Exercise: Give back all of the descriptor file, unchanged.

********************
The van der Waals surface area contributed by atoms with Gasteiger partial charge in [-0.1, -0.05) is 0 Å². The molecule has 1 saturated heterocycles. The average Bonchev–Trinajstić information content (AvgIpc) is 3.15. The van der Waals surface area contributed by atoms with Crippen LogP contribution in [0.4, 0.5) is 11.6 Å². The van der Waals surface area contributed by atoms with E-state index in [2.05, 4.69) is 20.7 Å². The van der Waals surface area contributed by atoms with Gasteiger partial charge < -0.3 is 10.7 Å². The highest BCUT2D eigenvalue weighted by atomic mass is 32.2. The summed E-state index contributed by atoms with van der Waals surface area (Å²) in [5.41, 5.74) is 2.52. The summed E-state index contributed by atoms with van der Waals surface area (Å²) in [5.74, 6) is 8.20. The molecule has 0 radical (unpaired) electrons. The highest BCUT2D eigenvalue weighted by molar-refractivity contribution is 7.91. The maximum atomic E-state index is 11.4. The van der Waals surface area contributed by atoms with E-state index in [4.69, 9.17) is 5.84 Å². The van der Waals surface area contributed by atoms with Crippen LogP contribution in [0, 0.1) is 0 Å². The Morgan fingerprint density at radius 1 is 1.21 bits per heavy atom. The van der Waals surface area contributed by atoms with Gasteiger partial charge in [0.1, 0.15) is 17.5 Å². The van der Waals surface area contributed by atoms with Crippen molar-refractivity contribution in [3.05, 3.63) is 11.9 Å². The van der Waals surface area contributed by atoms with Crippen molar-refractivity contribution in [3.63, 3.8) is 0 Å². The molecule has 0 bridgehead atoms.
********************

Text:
The van der Waals surface area contributed by atoms with Gasteiger partial charge in [-0.1, -0.05) is 0 Å². The molecule has 1 saturated heterocycles. The average Bonchev–Trinajstić information content (AvgIpc) is 3.15. The van der Waals surface area contributed by atoms with Crippen LogP contribution in [0.4, 0.5) is 11.6 Å². The van der Waals surface area contributed by atoms with E-state index in [2.05, 4.69) is 20.7 Å². The van der Waals surface area contributed by atoms with Gasteiger partial charge < -0.3 is 10.7 Å². The highest BCUT2D eigenvalue weighted by atomic mass is 32.2. The summed E-state index contributed by atoms with van der Waals surface area (Å²) in [5.41, 5.74) is 2.52. The summed E-state index contributed by atoms with van der Waals surface area (Å²) in [5.74, 6) is 8.20. The molecule has 0 radical (unpaired) electrons. The highest BCUT2D eigenvalue weighted by molar-refractivity contribution is 7.91. The maximum atomic E-state index is 11.4. The van der Waals surface area contributed by atoms with E-state index in [4.69, 9.17) is 5.84 Å². The van der Waals surface area contributed by atoms with Crippen LogP contribution in [0, 0.1) is 0 Å². The Morgan fingerprint density at radius 1 is 1.21 bits per heavy atom. The van der Waals surface area contributed by atoms with Gasteiger partial charge in [0.1, 0.15) is 17.5 Å². The van der Waals surface area contributed by atoms with Crippen molar-refractivity contribution in [3.05, 3.63) is 11.9 Å². The van der Waals surface area contributed by atoms with Crippen molar-refractivity contribution in [3.63, 3.8) is 0 Å². The molecule has 0 bridgehead atoms.